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It’s a beautiful sunny evening in Galway; inside the theatre a light shower of snow falls. A dazzling design by Jamie Vartan dominates this big show, with a massive installation of wrecked pianos creating a multi-tiered playing space, full of idiosyncratic possibility. There is one functioning piano, and musical director Conor Linehan plays it live throughout.

Presented by Landmark Productions and the Galway International Arts Festival, Conall Morrison has adapted and directed this fusion of Georg B├╝chner’s play Woyzeck and Franz Schubert’s song cycle for piano Winterreise for the 40th anniversary of the Galway arts extravaganza.

The sources date from the 1820s and 1830s and Joan O’Clery’s handsome costumes have the characters perfectly kitted out for a Dickensian winter.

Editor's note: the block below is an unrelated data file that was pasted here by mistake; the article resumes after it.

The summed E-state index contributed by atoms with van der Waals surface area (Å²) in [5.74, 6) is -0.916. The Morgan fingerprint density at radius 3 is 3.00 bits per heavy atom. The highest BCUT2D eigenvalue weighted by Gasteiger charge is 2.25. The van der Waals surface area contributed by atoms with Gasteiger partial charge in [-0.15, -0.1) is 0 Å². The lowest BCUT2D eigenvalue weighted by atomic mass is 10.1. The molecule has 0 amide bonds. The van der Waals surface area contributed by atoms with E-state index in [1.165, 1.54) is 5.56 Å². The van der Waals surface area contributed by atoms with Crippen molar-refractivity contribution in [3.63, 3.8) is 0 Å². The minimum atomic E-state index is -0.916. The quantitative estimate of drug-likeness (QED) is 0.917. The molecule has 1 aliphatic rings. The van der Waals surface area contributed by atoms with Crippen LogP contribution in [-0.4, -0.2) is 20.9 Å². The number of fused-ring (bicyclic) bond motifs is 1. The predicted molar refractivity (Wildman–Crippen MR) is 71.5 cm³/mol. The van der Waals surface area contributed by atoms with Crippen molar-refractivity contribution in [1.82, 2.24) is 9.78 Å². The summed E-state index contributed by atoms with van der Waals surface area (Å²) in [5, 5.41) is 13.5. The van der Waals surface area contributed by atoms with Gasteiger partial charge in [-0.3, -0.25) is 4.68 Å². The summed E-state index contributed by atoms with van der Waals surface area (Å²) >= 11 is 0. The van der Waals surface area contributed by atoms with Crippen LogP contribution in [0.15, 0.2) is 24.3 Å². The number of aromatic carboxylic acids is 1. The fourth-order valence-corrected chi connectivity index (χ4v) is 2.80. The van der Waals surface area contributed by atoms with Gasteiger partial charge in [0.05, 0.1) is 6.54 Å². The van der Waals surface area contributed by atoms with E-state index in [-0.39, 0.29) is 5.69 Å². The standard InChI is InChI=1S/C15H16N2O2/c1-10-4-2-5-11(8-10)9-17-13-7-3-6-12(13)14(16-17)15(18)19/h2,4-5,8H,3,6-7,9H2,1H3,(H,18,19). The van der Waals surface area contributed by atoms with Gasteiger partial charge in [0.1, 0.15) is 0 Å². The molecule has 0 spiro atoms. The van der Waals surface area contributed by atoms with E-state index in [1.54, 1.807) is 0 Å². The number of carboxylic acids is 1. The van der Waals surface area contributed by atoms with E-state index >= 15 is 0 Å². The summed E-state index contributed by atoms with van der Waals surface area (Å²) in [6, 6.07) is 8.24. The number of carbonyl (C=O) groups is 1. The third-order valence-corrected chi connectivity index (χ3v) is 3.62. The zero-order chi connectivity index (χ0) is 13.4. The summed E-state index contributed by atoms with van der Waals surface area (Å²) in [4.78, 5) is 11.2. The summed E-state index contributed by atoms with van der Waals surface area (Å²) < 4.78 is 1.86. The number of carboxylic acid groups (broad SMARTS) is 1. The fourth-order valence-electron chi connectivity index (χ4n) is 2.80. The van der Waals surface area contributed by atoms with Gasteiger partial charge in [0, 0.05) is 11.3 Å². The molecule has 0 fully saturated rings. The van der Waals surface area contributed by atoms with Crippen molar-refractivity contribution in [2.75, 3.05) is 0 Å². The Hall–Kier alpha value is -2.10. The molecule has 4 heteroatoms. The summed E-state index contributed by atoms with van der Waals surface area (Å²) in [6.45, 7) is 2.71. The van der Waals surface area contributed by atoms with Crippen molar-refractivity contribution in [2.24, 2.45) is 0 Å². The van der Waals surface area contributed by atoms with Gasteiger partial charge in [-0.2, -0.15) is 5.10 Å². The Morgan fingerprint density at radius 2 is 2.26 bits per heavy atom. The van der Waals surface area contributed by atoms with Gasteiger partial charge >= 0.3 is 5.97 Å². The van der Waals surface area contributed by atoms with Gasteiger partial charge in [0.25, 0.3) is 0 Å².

Patrick O’Kane as Woyzeck combines vulnerability with strong presence and evokes much empathy as he is buffeted about by a quack doctor (Barry McGovern in top form and a top hat) who keeps diagnosing him with preposterous illnesses. He is goaded and teased by his military comrades about what the Drum Major (Peter Coonan, full of delightful, pompous bluff) is up to with his missus. His common-law wife Marie, is a sinuous, velvet-voiced Camille O’Sullivan.

So all is splendidly done: costumed, sung, performed, and there are pianos to the rafters. But what of the central narrative objective? Woyzeck is a man who kills his beautiful lover, the mother of his child, in a fit of jealousy because she has relations with another man. The two central characters set out to win the hearts of the audience and both O’Kane and O’Sullivan give turbo-charged performances. But the play, the music, are all working to excavate Woyzeck’s suffering and sorrow and complications; the show is eerily reminiscent of soft newspaper articles seeking to understand why family men inexplicably kill their loved ones. The snow falls again at the end, spreading plenty of chill.


Written by Katy Hayes for the Irish Independent 23.07.17